These same corals, sea fans, sea whips and sponges that highlight your wide angle shots are home to an amazing variety of small animals. In particular, pygmy seahorses (Hippocampus bargibanti) and their arch enemies, longnose hawkfish (Oxycirrhites typus), can be found on the red sea fans.
Sequencing the Behavior
Energetic anemonefish, hunting banded sea kraits and displaying blue ribbon eels are a few of the plentiful Fijian marine subjects that will give you the chance to document interesting behaviors instead of merely snapping ID shots.
Two of my wins on the last trip were a common reef octopus (Octopus cyanea) grooming itself at Gau’s Noku Wall and pink anemonefish (Amphiprion perideraion) dancing in and out of the tentacles of a semi-closed magnificent anemone (Heteractis magnifica) at Kansas. Neither was a hit and run experience.
If animals present unusual behaviors or are in unique situations, such as a cleaning station, and I have a workable lens with me, I try to make the most of the opportunity instead of taking a few hurried pics, then rushing off to find the next best thing.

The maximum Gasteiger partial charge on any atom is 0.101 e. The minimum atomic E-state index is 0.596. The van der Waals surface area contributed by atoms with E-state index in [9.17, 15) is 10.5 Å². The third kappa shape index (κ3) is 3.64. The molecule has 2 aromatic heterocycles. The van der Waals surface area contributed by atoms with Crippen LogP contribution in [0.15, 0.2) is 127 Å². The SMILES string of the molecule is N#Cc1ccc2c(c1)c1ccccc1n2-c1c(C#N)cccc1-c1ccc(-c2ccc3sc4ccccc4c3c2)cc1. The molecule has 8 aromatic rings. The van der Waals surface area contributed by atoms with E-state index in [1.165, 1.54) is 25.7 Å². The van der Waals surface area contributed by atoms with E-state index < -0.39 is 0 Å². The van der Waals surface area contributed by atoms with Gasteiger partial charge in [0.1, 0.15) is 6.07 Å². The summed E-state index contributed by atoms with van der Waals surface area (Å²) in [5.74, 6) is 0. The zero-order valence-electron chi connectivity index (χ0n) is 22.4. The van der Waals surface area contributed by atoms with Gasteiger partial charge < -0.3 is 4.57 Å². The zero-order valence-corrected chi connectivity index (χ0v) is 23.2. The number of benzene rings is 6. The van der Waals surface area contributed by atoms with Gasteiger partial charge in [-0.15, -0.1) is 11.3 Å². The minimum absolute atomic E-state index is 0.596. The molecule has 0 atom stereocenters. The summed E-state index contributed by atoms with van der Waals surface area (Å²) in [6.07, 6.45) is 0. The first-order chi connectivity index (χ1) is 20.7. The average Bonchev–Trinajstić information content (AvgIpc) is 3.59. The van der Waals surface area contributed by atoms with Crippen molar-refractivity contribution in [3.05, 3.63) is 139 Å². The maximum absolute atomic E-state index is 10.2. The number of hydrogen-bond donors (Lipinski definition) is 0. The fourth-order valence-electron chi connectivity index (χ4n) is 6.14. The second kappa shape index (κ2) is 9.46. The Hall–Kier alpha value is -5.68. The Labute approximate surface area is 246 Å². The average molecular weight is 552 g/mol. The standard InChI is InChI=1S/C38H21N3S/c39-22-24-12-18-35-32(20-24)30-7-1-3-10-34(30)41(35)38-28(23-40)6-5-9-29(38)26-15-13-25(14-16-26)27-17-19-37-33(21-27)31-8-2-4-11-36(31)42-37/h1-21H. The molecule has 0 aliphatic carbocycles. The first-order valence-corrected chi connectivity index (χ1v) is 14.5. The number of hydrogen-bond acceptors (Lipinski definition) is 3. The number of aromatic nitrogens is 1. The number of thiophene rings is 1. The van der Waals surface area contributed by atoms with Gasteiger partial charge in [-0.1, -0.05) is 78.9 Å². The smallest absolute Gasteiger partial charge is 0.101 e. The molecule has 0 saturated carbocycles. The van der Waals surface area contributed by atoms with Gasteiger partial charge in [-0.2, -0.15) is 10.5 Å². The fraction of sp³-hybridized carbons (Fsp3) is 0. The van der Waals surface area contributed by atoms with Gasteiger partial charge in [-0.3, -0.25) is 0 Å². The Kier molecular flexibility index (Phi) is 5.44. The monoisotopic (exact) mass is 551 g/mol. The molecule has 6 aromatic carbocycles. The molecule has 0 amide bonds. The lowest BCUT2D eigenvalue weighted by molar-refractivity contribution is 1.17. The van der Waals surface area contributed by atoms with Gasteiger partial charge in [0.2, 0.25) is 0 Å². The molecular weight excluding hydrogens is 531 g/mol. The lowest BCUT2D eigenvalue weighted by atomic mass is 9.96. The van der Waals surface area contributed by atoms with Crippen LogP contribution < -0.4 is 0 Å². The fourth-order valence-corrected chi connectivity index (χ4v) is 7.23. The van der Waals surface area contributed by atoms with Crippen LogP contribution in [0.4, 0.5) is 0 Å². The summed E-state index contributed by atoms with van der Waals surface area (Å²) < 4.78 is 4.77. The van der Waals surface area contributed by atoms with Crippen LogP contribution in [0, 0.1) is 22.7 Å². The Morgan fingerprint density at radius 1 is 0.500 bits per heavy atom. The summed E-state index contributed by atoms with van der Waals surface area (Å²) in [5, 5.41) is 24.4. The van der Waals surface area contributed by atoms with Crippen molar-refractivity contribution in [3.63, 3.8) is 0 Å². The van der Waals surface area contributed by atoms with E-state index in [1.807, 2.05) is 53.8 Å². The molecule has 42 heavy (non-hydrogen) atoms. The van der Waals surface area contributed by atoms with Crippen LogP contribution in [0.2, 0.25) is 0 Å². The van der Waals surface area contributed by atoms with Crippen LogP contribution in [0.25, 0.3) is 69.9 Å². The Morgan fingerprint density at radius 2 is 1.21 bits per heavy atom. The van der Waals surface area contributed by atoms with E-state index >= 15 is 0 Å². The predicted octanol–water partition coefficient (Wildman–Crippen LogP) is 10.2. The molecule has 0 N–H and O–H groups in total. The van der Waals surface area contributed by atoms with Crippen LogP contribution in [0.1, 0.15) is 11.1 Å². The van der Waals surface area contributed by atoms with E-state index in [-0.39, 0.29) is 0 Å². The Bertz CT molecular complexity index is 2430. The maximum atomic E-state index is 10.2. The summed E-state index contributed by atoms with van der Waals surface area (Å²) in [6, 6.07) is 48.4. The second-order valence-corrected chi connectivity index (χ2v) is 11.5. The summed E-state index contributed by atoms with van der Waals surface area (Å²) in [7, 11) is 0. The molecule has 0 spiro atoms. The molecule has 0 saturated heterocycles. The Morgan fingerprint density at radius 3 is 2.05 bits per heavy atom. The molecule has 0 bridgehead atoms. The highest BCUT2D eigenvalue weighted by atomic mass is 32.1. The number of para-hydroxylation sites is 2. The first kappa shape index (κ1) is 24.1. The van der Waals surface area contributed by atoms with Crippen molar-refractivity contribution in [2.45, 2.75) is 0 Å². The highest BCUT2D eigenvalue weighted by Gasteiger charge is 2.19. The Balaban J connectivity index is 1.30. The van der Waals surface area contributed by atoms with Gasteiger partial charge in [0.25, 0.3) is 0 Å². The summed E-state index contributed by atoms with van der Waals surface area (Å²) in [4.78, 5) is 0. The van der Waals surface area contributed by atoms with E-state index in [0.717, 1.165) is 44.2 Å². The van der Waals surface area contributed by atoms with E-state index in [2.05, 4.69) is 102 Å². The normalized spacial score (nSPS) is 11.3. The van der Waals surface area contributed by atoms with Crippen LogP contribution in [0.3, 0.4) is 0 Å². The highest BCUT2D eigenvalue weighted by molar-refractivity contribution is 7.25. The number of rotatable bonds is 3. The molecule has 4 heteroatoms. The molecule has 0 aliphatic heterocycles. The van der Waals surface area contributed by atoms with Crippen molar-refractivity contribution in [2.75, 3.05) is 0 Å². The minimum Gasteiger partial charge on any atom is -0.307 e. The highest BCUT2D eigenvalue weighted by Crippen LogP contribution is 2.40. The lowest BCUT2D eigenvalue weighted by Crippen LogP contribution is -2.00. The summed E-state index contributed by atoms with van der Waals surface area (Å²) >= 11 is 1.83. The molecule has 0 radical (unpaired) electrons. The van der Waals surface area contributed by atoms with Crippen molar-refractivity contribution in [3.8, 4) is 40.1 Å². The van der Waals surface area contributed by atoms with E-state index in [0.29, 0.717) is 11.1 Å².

Trade the Daily Grind for Adventure
Fiji may indeed be the “The Soft Coral Capital of the World”. Fijians are definitely among the friendliest and most congenial people on the planet and the entire archipelago is a tropical oasis. But the main thing that repeatedly prompts me to return to the Island Dancer II and Fiji, is the chance to leave behind the daily grind, if only for awhile, and embrace the heart of adventure that is so readily grasped in Fiji.